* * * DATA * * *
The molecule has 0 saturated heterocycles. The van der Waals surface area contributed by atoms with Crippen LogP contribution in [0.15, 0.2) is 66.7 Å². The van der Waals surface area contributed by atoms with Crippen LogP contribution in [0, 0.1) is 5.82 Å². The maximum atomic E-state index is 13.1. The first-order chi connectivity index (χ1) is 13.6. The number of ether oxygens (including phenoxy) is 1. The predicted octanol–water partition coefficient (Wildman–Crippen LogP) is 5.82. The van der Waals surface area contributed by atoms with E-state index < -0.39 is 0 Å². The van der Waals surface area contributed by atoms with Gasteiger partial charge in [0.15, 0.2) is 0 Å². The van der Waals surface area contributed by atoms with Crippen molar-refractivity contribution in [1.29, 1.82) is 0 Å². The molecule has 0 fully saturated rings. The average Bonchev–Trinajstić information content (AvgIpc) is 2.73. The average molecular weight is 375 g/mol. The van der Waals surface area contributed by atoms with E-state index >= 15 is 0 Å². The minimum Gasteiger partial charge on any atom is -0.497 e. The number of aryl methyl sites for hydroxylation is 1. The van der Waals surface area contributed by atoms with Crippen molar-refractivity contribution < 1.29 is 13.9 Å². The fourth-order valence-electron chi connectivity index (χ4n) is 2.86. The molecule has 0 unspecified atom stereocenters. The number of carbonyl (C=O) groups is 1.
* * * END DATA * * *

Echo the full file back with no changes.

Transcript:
The molecule has 0 saturated heterocycles. The van der Waals surface area contributed by atoms with Crippen LogP contribution in [0.15, 0.2) is 66.7 Å². The van der Waals surface area contributed by atoms with Crippen LogP contribution in [0, 0.1) is 5.82 Å². The maximum atomic E-state index is 13.1. The first-order chi connectivity index (χ1) is 13.6. The number of ether oxygens (including phenoxy) is 1. The predicted octanol–water partition coefficient (Wildman–Crippen LogP) is 5.82. The van der Waals surface area contributed by atoms with E-state index < -0.39 is 0 Å². The van der Waals surface area contributed by atoms with Gasteiger partial charge in [0.15, 0.2) is 0 Å². The van der Waals surface area contributed by atoms with Crippen molar-refractivity contribution in [1.29, 1.82) is 0 Å². The molecule has 0 fully saturated rings. The average Bonchev–Trinajstić information content (AvgIpc) is 2.73. The average molecular weight is 375 g/mol. The van der Waals surface area contributed by atoms with E-state index >= 15 is 0 Å². The minimum Gasteiger partial charge on any atom is -0.497 e. The number of aryl methyl sites for hydroxylation is 1. The van der Waals surface area contributed by atoms with Crippen molar-refractivity contribution < 1.29 is 13.9 Å². The fourth-order valence-electron chi connectivity index (χ4n) is 2.86. The molecule has 0 unspecified atom stereocenters. The number of carbonyl (C=O) groups is 1.